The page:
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of everyone affected by epilepsy

Seizures after surgery affect quality of life more than memory problems

2 Aug 2007

New research published in Neurology, the scientific journal of the
American Academy of Neurology, shows that quality of life improves for
people after surgery if their seizures are controlled, even if they
develop memory problems.

Epilepsy surgery can eliminate
seizures for 60 to 85 percent of people with temporal lobe epilepsy who
do not respond well to medication. But it can also lead to memory
problems in 25 to 40 percent of people. The research could help doctors
and patients weigh the risks and benefits of surgery.

is important information that can help people decide whether or not to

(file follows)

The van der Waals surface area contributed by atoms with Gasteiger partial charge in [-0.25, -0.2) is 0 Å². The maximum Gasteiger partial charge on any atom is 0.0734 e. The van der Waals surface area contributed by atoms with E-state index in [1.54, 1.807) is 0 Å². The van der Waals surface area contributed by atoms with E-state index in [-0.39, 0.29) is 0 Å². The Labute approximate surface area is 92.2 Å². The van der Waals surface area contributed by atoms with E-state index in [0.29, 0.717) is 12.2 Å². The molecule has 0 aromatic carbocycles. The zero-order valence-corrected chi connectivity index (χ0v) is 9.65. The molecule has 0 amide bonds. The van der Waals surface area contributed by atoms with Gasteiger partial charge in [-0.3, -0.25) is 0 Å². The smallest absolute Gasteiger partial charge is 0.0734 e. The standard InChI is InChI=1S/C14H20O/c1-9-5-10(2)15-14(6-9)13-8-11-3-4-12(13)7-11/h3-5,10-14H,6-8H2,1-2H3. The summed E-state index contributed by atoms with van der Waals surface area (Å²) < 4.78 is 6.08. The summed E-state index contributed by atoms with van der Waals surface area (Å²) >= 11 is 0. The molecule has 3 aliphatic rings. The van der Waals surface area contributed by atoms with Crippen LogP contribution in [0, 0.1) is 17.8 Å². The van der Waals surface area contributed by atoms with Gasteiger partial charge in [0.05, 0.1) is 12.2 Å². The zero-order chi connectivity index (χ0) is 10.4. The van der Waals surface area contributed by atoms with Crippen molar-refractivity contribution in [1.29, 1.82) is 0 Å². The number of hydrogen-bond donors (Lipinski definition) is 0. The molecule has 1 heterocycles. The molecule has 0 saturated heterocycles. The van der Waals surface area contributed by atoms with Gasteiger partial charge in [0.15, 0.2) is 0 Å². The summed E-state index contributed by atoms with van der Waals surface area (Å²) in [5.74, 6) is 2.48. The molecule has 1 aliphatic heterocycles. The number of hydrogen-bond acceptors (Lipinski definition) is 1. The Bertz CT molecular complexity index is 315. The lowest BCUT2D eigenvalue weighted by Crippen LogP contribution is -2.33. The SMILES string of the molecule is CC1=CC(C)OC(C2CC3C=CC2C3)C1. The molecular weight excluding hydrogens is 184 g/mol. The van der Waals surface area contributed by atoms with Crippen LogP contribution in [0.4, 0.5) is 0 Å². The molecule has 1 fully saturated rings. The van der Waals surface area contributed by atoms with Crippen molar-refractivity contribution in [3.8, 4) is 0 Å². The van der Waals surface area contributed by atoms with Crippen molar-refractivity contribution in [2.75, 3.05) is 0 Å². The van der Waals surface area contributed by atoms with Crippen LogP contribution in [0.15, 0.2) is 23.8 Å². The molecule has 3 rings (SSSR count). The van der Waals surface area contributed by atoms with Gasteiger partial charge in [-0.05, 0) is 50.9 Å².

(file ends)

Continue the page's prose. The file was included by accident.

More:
undergo surgery," said study author John T. Langfitt, PhD, of the
University of Rochester, USA. "It suggests that the benefits of
controlling seizures outweigh the downsides of memory problems. It may
be that people can learn to compensate for memory problems more easily
and effectively, such as by making lists and using an electronic
organiser, than they can compensate for the restrictions that seizures
can cause, such as not being able to drive."

Langfitt also
points out that seizures could be less socially acceptable than memory
problems, which he says patients can sometimes pass off as everyday

In the study, 138 people who had had
surgery for temporal lobe epilepsy were followed for five years after
surgery. The quality of life scores remained stable for those who still
had seizures but did not have any memory problems. Quality of life
scores declined only for those who had both seizures and memory
problems, which was eight per cent of the participants.

added that because certain risk factors make people more likely to have
memory problems after surgery and other risk factors make people more
likely to continue to have seizures after surgery, doctors can use
these results to help determine who is a good candidate for surgery and
also to closely monitor those who are at risk.